In 2019, Richie Stever, MHA, CHFM, CLSS-HC, LEED AP, vice president of real estate and construction at the University of Maryland Medical System (UMMS), led an American Society for Health Care Engineering (ASHE) Energy to Care® Treasure Hunt team at the University of Maryland Medical Center, the system’s flagship hospital. Stever’s team investigated the mechanical rooms as well as the central plant and roof areas. Their findings included dampers leaking air to the outside and failing humidifiers in the air-handling units. Four other teams found additional problems across the facility, representing a total of $2 million in potential savings.
In addition to a variety of no-cost opportunities (removing refrigerators from unnecessary places, for instance), there were projects requiring capital funds. After Stever worked with UMMS’s chief financial officer (CFO), a list of priorities was developed. The capital planning committee approved $500,000 in funding to cover several projects, including repairs to the dampers and humidifiers. Based on the results of the treasure hunt, the committee also approved additional funding for 2020.
“Speaking the CFO’s language (equating the savings to number of adjusted patient days) really helped get the capital funding,” Stever says. For example, addressing the humidifier steam leaks resulted in $154,000 in annual savings — an amount equal to 2.73 patient days and more than $14 million in equivalent patient revenue. According to ASHE’s Kara Brooks, MS, LEED AP BD+C, senior associate director of sustainability, hospitals might see an average of $900,000 in annual savings opportunities after conducting treasure hunts.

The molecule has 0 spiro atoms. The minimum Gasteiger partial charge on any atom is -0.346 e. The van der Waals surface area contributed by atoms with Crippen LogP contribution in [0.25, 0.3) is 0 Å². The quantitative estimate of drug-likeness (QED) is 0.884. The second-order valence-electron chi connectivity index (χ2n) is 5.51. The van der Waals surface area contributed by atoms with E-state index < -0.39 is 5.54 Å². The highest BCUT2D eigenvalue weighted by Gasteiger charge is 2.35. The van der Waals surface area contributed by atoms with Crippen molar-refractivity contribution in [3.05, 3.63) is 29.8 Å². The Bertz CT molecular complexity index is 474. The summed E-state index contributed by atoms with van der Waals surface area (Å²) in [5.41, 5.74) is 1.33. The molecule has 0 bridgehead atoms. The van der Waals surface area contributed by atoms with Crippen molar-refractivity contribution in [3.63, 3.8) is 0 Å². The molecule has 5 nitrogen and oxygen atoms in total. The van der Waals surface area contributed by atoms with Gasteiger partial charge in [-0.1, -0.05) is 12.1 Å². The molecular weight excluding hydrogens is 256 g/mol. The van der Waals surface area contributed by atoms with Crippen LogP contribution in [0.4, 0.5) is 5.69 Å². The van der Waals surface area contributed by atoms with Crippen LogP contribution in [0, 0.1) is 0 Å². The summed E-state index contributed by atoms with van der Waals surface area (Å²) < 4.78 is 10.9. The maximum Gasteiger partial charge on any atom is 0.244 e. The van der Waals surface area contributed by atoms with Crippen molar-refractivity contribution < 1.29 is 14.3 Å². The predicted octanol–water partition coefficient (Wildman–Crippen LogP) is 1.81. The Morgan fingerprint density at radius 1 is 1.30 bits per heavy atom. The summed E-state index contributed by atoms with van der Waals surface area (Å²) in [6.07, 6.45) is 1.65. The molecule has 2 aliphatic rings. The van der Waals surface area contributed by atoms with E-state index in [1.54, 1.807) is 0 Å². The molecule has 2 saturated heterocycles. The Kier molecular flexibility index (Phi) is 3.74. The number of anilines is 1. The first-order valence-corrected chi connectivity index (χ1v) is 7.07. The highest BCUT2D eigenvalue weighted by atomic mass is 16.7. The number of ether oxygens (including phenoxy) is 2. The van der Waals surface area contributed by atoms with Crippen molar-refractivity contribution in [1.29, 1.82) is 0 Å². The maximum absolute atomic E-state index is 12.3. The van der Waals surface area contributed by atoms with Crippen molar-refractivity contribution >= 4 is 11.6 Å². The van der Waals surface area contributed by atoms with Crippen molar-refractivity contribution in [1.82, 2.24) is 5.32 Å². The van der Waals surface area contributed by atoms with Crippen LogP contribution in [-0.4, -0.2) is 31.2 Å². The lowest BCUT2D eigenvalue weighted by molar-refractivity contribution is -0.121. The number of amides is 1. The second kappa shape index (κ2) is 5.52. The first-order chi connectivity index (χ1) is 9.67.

In response to the success of recent treasure hunts, ASHE is implementing a new online platform called HealQuest™. Where treasure hunts were developed with large teams in mind, HealQuest starts with the individual and becomes a group effort over time. This gradual shift is intended to promote team building and help participants navigate smaller sustainability projects as well as those typically addressed by treasure hunts.
“HealQuest is organized into four tiers,” Brooks says. “The first tier is an eLearning module called ‘Operation Decarbonization,’ which is completed independently. The second tier is on-site sustainability training, where participants are organized into teams based on their expertise and interest. The third tier is the actual treasure hunt, which we’ve developed further with a focus on sustainability. The last tier is a presentation of the results to hospital leadership. From there, ASHE staff follow up with the hospital to ensure that they are implementing the strategies discovered during HealQuest.”